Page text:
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Supreme Court Missed Huge Opportunity To Drag Law Into 21st Century!

Charlie MullinsWednesday 13th June 2018
Charlie Mullins

I'm supposed to say I'm disappointed that the Supreme Court has ruled against Pimlico Plumbers, by ruling that plumber, Gary Smith, was a worker, rather than the self-employed contractor we all knew he was when he was carrying out work for my company.

In reality I am disgusted by the approach taken to this case by the highest court in the United Kingdom.  The five judges had the opportunity to drag our outdated employment law into the 21st Century, but instead they bottled the decision, and as a result thousands of companies across the UK, who use contractors in an honest and responsible way, remain exposed to huge potential claims in the future. 

This case was never about exploitation of so-called 'gig economy' workers, this was about a highly-skilled, self-employed plumber, who was earning a six figure salary, wanting to have his cake and eat it!  And to be crystal clear here that means Gary Smith expects companies like mine to pay him twice.

During his time with us he bought his own tools and materials, reclaiming tax on both; he worked when he wanted to, and even employed his wife to perform secretarial tasks, which he offset against his tax bill.  This arrangement, it is also important to say, was checked out and approved by HMRC.

There was never any question that Gary was anything other than a self-employed contractor, until he became ill and his circumstances changed, at which point he decided that it would suit him better to be considered an employee, so he could claim more money from Pimlico Plumbers.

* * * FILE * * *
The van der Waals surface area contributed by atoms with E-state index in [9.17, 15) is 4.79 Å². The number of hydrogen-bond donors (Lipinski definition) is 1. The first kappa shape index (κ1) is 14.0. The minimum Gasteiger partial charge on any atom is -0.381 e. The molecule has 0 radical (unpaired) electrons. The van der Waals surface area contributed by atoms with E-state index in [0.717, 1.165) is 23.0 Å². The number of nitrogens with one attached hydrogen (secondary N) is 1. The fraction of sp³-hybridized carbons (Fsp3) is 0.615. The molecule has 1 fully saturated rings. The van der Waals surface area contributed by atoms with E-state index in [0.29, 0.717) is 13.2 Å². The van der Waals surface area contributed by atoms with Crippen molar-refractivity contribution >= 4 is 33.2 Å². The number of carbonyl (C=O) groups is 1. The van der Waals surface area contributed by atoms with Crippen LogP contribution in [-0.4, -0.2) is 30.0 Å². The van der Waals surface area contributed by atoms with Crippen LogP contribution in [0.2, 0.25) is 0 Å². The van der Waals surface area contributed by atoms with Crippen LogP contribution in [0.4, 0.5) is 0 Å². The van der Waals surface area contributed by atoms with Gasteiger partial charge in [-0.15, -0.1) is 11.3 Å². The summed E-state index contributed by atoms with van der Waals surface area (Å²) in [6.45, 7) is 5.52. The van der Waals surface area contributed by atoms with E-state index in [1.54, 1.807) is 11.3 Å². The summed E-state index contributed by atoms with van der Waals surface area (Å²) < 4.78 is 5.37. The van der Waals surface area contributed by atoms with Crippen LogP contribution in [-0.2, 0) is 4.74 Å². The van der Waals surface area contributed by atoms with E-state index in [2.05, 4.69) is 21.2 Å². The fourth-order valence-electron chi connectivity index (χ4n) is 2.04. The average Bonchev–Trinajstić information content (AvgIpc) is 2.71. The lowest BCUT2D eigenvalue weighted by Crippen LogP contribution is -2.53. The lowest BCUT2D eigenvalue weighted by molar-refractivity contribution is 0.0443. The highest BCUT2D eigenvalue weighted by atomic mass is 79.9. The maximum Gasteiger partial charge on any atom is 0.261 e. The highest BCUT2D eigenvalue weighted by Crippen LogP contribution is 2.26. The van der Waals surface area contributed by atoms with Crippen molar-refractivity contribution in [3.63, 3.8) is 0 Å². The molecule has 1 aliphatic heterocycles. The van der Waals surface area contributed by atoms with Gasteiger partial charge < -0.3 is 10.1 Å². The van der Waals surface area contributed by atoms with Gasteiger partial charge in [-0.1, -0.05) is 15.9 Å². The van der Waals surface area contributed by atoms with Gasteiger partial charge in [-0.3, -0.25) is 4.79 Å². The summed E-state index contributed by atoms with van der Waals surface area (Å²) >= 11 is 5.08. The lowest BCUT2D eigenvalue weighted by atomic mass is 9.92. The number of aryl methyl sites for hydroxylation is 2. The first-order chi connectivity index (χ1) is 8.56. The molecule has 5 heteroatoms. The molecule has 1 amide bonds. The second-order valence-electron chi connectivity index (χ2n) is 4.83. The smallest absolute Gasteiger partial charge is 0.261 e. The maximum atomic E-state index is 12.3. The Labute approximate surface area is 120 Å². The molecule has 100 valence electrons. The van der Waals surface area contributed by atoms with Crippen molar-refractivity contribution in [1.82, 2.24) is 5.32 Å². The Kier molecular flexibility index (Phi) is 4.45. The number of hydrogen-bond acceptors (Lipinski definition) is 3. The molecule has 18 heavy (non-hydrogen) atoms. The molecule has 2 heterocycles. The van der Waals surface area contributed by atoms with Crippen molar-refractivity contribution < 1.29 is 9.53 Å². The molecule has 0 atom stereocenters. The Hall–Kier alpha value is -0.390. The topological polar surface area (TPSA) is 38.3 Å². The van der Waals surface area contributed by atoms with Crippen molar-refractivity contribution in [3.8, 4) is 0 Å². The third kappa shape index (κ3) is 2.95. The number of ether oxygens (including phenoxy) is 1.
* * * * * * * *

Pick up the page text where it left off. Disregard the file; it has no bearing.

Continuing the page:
For those who think this is a victory for poorly paid workers everywhere, against large corporations who exploit their lack of bargaining power, think again!  This was exploitation alright, but that of a highly-paid, highly-skilled man who used a loophole in current employment law to set himself up for a double pay-day.

The shame of all this is that it is generally accepted that current employment law is not fit for purpose, and needs to be changed.  But when it's put to the test in our highest court there isn't even the slightest suggestion that there is a problem that needs to be addressed. 

This was a poor decision that will potentially leave thousands of companies, employing millions of contractors, wondering if one day soon they will get nasty surprise, from a former contractor, demanding more money, despite having been paid in full years ago.  It can only lead to a tsunami of claims!